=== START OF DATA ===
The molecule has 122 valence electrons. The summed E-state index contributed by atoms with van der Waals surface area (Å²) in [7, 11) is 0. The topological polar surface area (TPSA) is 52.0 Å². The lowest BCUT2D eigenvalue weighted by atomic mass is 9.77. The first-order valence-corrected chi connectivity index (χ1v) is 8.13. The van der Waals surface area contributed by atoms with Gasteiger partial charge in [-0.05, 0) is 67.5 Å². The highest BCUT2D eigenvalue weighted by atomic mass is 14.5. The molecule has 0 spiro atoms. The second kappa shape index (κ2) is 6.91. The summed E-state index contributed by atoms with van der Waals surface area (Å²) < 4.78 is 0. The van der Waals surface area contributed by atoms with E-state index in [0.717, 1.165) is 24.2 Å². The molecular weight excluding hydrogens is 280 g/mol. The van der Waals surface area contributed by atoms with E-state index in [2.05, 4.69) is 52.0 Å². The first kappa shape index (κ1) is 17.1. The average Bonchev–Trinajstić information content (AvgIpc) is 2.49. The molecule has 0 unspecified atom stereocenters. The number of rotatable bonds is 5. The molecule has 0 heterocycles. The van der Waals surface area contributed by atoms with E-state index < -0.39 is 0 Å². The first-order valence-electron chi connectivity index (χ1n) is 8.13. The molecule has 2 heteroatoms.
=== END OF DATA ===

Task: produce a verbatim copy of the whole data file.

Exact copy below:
The molecule has 122 valence electrons. The summed E-state index contributed by atoms with van der Waals surface area (Å²) in [7, 11) is 0. The topological polar surface area (TPSA) is 52.0 Å². The lowest BCUT2D eigenvalue weighted by atomic mass is 9.77. The first-order valence-corrected chi connectivity index (χ1v) is 8.13. The van der Waals surface area contributed by atoms with Gasteiger partial charge in [-0.05, 0) is 67.5 Å². The highest BCUT2D eigenvalue weighted by atomic mass is 14.5. The molecule has 0 spiro atoms. The second kappa shape index (κ2) is 6.91. The summed E-state index contributed by atoms with van der Waals surface area (Å²) < 4.78 is 0. The van der Waals surface area contributed by atoms with E-state index in [0.717, 1.165) is 24.2 Å². The molecular weight excluding hydrogens is 280 g/mol. The van der Waals surface area contributed by atoms with E-state index in [2.05, 4.69) is 52.0 Å². The first kappa shape index (κ1) is 17.1. The average Bonchev–Trinajstić information content (AvgIpc) is 2.49. The molecule has 0 unspecified atom stereocenters. The number of rotatable bonds is 5. The molecule has 0 heterocycles. The van der Waals surface area contributed by atoms with E-state index < -0.39 is 0 Å². The first-order valence-electron chi connectivity index (χ1n) is 8.13. The molecule has 2 heteroatoms.